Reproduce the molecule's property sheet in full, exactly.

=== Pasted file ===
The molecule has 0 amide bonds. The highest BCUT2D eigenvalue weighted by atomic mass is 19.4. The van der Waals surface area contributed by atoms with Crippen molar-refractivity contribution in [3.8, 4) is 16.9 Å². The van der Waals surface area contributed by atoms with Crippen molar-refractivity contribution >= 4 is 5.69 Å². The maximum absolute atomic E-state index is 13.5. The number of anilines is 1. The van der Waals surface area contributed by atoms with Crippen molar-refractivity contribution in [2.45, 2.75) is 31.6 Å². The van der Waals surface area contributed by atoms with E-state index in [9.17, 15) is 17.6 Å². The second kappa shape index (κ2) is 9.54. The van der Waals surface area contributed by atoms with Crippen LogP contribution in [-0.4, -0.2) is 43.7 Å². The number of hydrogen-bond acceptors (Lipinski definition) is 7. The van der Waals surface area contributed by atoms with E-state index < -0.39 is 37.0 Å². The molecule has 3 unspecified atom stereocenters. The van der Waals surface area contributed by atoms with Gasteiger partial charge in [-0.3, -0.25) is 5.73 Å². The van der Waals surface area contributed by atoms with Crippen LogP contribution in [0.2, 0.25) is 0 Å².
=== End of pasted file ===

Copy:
The molecule has 0 amide bonds. The highest BCUT2D eigenvalue weighted by atomic mass is 19.4. The van der Waals surface area contributed by atoms with Crippen molar-refractivity contribution in [3.8, 4) is 16.9 Å². The van der Waals surface area contributed by atoms with Crippen molar-refractivity contribution >= 4 is 5.69 Å². The maximum absolute atomic E-state index is 13.5. The number of anilines is 1. The van der Waals surface area contributed by atoms with Crippen molar-refractivity contribution in [2.45, 2.75) is 31.6 Å². The van der Waals surface area contributed by atoms with E-state index in [9.17, 15) is 17.6 Å². The second kappa shape index (κ2) is 9.54. The van der Waals surface area contributed by atoms with Crippen LogP contribution in [-0.4, -0.2) is 43.7 Å². The number of hydrogen-bond acceptors (Lipinski definition) is 7. The van der Waals surface area contributed by atoms with E-state index < -0.39 is 37.0 Å². The molecule has 3 unspecified atom stereocenters. The van der Waals surface area contributed by atoms with Gasteiger partial charge in [-0.3, -0.25) is 5.73 Å². The van der Waals surface area contributed by atoms with Crippen LogP contribution in [0.2, 0.25) is 0 Å².